The story now shifts to the Mount Wilson Observatory in California. Equipped with a new telescope Edwin Hubble was able to make use of Slipher’s red shifts and Leavitt’s standard candles. In the early 1920s Hubble discovered that some of the starlight he observed was coming from distant galaxies. Before this finding the only known galaxy was our own. Today we know that there are well over 100 billion galaxies in the visible universe alone. In an instant, Hubble had shown that the universe was much bigger than anyone had theorized.
Roughly a decade later, Hubble made an equally stunning discovery. By observing distant galaxies, he determined that they were all moving away from us. The only exception to this was our own local cluster (close enough in proximity to be held together by gravity). All galaxies were moving away from us on average. In short, the universe was expanding in all directions! Furthermore, the distance between galaxies and the speed at which they were moving were proportional. For instance, galaxies twice as far away were moving twice as fast, three times as far away, three times as fast. Interestingly, debris from an explosion shares a similar signature. This is because the further away from the epicenter the debris comes to rest, the faster it has to travel.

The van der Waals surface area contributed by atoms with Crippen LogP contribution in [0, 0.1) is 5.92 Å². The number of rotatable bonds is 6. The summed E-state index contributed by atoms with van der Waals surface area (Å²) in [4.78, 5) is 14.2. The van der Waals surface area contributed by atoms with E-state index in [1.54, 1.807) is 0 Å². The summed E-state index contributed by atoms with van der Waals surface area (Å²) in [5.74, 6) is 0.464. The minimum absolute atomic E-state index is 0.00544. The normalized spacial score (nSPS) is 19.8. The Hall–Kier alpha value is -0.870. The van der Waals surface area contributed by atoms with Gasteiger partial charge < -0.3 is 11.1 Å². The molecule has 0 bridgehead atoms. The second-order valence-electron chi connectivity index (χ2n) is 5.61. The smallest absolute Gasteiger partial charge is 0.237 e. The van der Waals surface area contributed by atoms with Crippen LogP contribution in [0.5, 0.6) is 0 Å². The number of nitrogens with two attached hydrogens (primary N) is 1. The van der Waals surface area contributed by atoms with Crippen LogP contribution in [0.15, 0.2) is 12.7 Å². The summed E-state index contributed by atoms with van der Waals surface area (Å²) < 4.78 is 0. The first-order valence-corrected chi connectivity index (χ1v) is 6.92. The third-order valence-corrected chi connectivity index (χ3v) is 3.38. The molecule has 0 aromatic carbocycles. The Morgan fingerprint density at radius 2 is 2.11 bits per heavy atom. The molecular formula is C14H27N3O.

Just as Slipher before him, Hubble had little understanding of General Relativity and failed to recognize the full significance of his discovery. It took a Belgian priest and scholar named Georges Lemaitre to put it all together. He applied General Relativity to Hubble’s findings, wound the clock backwards, and in 1931 he suggested that the universe began in a single geometric point. This was the original idea, which later became known as the Big Bang. Nevertheless, the world was not yet ready for Lemaitre’s bold idea. It took a few more decades before Lemaitre’s idea became an established scientific theory.